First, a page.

3. SEBI may, at its sole discretion, declare an Informant eligible for a reward and determine the amount of reward, in accordance with the regulations.
  4. If any employee during his employment files a voluntary information disclosure form, irrespective of whether the information is considered or rejected, such employee shall be protected against retaliation and victimisation.
  5. These regulations shall not be deemed to provide any amnesty or immunity to an Informant for violation of securities law.
  6. The amendment shall be effective from 26th December 2019.  

For further details, click here

The Foreign Portfolio Investor (FPI) Regulations have been revised by SEBI and are now referred to as SEBI (FPI) Regulations 2019 and which replace the existing SEBI (FPI) Regulations, 2014. Key changes in the amended regulations are as below:

  1. Categorisation of FPIs: In terms of the earlier regulations, FPIs were classified into three categories: Category I, II and III. With the amendment, Category III has been discarded and all the entities presently registered as Category III will be upgraded to Category II. The list of entities eligible for Category I registration has been expanded to include certain regulated funds.
  2. Non-BIS member central banks permitted to register as FPIs: Any foreign central bank can now register in India as an FPI regardless of whether it is a member of Bank for International Settlements (BIS) or not.
  3. Removal of broad-based criteria: In terms of the earlier regulations, a fund was considered to be broad based if it had at least 20 investors (directly or on a look through basis) with no investor holding more than 49% shares of the fund. Alternatively, the fund could be deemed as a broad-based fund if more than 50% t ownership in the fund was held either by a bank, a sovereign wealth fund, an insurance, re-insurance company or a pension fund. This criteria has been removed.
  4. Requirement to ensure that FPIs do not have opaque structures removed: Since FPIs are required to provide information on their beneficial owners both on ownership as well as control basis, the obligation on Designated Depository Participants (DDPs) to ensure that FPIs do not have an opaque structure has been done away with.
  5. Entities set up in the IFSC eligible to register as FPIs: An entity set up in the International Financial Services Center (IFSC) will now qualify to register as an FPI even if such an entity is domestic.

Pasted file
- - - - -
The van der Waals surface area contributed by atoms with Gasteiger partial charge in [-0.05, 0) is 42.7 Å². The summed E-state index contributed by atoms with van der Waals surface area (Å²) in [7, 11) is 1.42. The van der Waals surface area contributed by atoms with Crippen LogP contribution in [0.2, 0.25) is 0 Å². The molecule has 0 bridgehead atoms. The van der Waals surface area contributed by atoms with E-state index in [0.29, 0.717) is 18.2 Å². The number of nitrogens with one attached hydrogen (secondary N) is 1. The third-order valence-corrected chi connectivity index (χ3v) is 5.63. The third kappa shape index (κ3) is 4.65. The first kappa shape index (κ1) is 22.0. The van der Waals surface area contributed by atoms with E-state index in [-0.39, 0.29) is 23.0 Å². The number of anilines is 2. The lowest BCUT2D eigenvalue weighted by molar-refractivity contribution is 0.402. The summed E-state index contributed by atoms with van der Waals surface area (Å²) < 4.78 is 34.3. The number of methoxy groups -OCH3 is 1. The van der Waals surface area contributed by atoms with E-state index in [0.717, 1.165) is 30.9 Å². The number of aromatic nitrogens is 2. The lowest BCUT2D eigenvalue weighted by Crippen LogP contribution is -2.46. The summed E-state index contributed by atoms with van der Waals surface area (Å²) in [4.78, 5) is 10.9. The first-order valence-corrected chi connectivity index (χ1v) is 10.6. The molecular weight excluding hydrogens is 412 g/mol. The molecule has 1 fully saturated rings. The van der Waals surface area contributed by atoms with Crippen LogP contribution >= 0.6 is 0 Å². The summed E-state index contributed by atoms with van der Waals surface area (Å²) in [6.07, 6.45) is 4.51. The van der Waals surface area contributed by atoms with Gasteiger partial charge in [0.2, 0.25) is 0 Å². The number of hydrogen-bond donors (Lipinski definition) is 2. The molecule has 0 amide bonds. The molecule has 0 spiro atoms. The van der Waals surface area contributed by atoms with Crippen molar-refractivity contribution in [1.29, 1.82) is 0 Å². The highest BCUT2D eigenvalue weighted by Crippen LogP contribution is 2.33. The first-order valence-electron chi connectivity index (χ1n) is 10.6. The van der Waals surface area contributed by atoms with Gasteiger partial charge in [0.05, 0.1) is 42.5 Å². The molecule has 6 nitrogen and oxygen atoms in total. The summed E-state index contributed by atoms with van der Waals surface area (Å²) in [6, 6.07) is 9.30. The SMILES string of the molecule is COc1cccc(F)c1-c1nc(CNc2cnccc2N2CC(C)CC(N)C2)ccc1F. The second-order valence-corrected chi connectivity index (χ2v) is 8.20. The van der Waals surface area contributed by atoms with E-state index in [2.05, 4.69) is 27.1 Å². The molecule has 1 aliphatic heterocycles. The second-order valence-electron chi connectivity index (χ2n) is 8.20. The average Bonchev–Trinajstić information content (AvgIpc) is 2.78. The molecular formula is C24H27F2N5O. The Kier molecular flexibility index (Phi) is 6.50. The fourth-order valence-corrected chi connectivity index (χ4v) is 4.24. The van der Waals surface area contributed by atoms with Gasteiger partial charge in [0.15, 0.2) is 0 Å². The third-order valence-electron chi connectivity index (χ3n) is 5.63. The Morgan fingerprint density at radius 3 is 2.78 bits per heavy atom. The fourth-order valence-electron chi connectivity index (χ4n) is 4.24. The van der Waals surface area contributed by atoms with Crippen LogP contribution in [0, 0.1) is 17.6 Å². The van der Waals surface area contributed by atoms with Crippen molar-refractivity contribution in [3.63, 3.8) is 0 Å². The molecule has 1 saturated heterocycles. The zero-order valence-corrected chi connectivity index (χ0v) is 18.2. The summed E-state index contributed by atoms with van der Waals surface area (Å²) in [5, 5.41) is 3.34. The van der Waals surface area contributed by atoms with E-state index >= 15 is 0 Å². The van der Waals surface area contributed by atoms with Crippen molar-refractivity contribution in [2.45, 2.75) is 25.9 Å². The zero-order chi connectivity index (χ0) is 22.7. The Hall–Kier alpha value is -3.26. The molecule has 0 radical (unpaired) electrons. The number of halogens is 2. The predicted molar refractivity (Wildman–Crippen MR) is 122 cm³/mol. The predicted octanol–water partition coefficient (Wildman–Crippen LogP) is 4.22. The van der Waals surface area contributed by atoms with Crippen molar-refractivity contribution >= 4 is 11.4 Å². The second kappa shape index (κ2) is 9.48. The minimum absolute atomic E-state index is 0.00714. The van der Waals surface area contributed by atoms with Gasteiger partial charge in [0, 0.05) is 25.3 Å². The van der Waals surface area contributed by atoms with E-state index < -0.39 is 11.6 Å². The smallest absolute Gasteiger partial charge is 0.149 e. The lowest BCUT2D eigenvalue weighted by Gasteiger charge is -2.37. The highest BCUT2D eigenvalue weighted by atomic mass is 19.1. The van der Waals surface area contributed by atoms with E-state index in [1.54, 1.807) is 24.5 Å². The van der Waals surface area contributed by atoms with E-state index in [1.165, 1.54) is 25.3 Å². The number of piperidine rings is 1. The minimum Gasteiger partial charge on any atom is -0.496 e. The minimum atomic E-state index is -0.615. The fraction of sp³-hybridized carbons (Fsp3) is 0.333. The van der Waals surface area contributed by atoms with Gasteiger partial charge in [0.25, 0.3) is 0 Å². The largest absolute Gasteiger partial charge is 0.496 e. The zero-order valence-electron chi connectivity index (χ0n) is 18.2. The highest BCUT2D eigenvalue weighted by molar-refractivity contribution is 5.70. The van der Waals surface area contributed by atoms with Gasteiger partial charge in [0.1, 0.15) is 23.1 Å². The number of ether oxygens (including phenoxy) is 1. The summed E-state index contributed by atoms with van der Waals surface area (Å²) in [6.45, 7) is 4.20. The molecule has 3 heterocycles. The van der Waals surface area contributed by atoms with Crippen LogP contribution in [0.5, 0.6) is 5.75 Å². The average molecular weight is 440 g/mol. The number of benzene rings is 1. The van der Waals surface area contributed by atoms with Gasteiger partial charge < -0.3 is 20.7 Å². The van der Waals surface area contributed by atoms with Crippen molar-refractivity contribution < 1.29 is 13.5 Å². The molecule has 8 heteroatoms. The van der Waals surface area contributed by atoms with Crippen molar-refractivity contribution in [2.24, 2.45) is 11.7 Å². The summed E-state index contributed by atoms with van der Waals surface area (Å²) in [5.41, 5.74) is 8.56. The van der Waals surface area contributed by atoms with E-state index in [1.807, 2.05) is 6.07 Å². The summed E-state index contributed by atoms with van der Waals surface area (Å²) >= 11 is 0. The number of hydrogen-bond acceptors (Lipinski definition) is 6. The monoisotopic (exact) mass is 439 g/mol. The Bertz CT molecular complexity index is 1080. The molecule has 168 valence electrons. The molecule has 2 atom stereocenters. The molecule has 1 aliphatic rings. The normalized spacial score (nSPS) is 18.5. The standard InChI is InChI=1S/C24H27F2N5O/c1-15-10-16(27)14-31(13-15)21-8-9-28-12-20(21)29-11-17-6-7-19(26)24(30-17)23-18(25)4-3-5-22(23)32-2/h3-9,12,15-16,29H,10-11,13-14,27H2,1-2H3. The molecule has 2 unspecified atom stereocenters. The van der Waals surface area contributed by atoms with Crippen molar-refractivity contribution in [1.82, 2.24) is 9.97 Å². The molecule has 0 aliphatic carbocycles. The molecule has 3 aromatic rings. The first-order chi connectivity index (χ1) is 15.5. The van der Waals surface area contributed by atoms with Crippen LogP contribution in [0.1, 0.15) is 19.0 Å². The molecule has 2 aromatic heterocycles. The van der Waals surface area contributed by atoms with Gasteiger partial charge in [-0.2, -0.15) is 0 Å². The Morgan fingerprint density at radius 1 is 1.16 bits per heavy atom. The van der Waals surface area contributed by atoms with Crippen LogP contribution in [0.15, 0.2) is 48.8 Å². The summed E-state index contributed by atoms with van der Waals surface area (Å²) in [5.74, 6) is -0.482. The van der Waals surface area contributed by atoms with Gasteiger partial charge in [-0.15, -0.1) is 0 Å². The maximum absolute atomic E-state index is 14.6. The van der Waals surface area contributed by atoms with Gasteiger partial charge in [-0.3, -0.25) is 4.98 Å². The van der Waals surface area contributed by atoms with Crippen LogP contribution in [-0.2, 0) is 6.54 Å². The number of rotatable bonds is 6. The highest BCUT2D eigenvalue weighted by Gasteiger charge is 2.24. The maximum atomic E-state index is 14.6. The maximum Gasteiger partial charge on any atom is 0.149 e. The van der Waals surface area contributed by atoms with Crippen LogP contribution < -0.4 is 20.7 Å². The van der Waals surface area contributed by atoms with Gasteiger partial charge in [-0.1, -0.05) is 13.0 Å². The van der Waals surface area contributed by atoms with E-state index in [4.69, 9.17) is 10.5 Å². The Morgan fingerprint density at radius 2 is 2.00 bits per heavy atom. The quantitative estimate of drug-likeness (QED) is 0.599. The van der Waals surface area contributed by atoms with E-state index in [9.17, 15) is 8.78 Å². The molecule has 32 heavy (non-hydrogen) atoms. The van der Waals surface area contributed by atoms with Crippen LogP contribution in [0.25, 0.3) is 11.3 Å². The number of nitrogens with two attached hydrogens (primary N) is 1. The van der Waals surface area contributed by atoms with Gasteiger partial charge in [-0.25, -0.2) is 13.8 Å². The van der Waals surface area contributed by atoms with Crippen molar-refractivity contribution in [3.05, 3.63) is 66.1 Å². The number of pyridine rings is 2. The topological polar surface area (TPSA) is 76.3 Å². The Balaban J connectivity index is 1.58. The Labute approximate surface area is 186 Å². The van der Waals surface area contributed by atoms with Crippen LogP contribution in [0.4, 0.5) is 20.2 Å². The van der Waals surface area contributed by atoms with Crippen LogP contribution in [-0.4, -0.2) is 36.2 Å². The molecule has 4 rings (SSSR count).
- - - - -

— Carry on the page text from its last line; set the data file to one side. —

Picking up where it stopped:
6. Revision in registration fees: FPI registration fees have been revised to USD 3,000 for Category I FPIs and USD 300 for Category II FPIs compared to the earlier provision of no fees for Category I FPIs and USD 3000 for Category II FPIs. No registration fee would be payable by international or multilateral agencies such as the World Bank and other institutions which are eligible for privileges or immunities from payment of tax and duties.
  7. Non-payment of fees: In case of non-payment of fees by an FPI for continuance of its registration after a block of three years, it would be deemed that the FPI has surrendered its registration, provided there are no securities positions or cash balance held by the FPI.

For further details, click here


SEBI has introduced amendments to its Mutual Funds Regulations and key changes introduced are:

  1. Restrictions have been imposed on investments by Mutual Fund schemes in unlisted debt instruments including commercial papers, except Government Securities and other money market instruments. Investments in unlisted non-convertible debentures are permitted up to a maximum of 10% of the debt portfolio of the scheme, subject to such conditions as may be specified by SEBI.
  2. All investments by a mutual fund scheme in equity shares and equity related instruments shall only be made in securities that are listed or to be listed.

For further details, click here

SEBI has introduced amendments to its buy-back regulations by way of a notification dated September 17, 2019. Key changes are as below:

  1. It has been decided to continue with the current approach of allowing buybacks resulting in a post-buyback debt-to-equity ratio of up to 2:1, except for companies for which a higher ratio has been notified under the Companies Act, based on both standalone and consolidated basis.
  2. Government companies carrying out non-banking finance and housing finance activities are permitted to launch buybacks resulting in a debt-equity ratio of up to 6:1 post the share repurchase.
  3. Under the new rules, the financial statements would be considered on both standalone and consolidated basis to determine the maximum permissible buyback size and other related requirements.

For further details, click here

SEBI has amended its regulations for Credit Rating Agencies (CRAs)  requiring clients  to provide explicit consent to the CRA to obtain the details related to their existing and future borrowing, its repayment, any delay or default in servicing of the borrowing, either from the lender or any other organisation maintaining such information. The client would be required to co-operate with the CRA in order to enable them to carry out a periodic review of the rating during the tenure of the rated instrument.  For further details, click here